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The Battle of the
Pass Near Tullich


Cameron of Lochiel's Own Website

At long last, in the spring of 1652, the 22 year old "Colonel" Ewen Cameron, XVII Captain and Chief of Clan Cameron was able to join with the Earl of Glencairn's army.  Glencairn was holding out in the Eastern Highlands against Cromwell's occupying army, with approximately seven hundred Camerons (soon after "augmented" by fresh arrivals from Lochaber).  Encamped at Tullich, in Braemar, the Camerons were given the honor of acting as an outpost to Glencairn's army, being posted at a pass to prevent the Earl from being taken by surprise.  Positioning Cameron guards and sentries in suitable places, Ewen was informed the next morning that the English army was approaching.  He sent on advance word to Glencairn and held the pass for several hours.

Driving back the enemy offensive several times, regrouping and eventually causing Cromwellian General Lilburn to alter his tactics and attack Ewen from around the hill.  The Cameron men held firm.  Ewen was eventually given orders to retreat and to leave the pass open to the enemy, but by this time the Cromwellians were in no position to force any engagement or deploy their forces.  They fell back and returned to Inverness, "hounded" by Ewen and his men for several miles.  Having seen the Cromwellian army out of the district, the Camerons returned in triumph to Glencairn, where Ewen was declared "The Deliverer of the Highland Army."  He would receive written praise from King Charles II after this action, citing the young Cameron chief's courage in battle.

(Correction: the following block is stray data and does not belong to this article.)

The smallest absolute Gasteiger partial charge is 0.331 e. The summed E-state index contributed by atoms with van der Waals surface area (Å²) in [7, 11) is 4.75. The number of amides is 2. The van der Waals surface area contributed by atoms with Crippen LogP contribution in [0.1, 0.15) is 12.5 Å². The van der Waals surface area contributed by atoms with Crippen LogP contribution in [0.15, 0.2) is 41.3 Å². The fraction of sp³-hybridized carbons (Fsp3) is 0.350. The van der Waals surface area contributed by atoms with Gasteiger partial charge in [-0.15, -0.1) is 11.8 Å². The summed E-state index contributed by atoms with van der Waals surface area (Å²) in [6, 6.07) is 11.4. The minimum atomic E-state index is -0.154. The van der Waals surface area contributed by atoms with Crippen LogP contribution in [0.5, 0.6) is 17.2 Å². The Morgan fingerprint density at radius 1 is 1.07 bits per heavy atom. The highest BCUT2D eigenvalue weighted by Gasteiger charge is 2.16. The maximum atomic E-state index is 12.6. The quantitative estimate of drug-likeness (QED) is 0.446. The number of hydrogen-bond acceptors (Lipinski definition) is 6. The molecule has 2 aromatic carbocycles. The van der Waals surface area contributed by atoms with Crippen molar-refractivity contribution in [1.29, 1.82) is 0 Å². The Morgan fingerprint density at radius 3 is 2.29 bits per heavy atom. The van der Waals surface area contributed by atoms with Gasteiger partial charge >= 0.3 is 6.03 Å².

Over the next two years the Cameron men, under the brave command of Ewen, would have the distinction of being assigned to the most distant posts, where they had the "pleasure" of being more frequently engaged against the enemy than the majority of the Highland army.  Ewen would have it no other way; he desired to measure swords with the enemy whenever the possibility presented itself.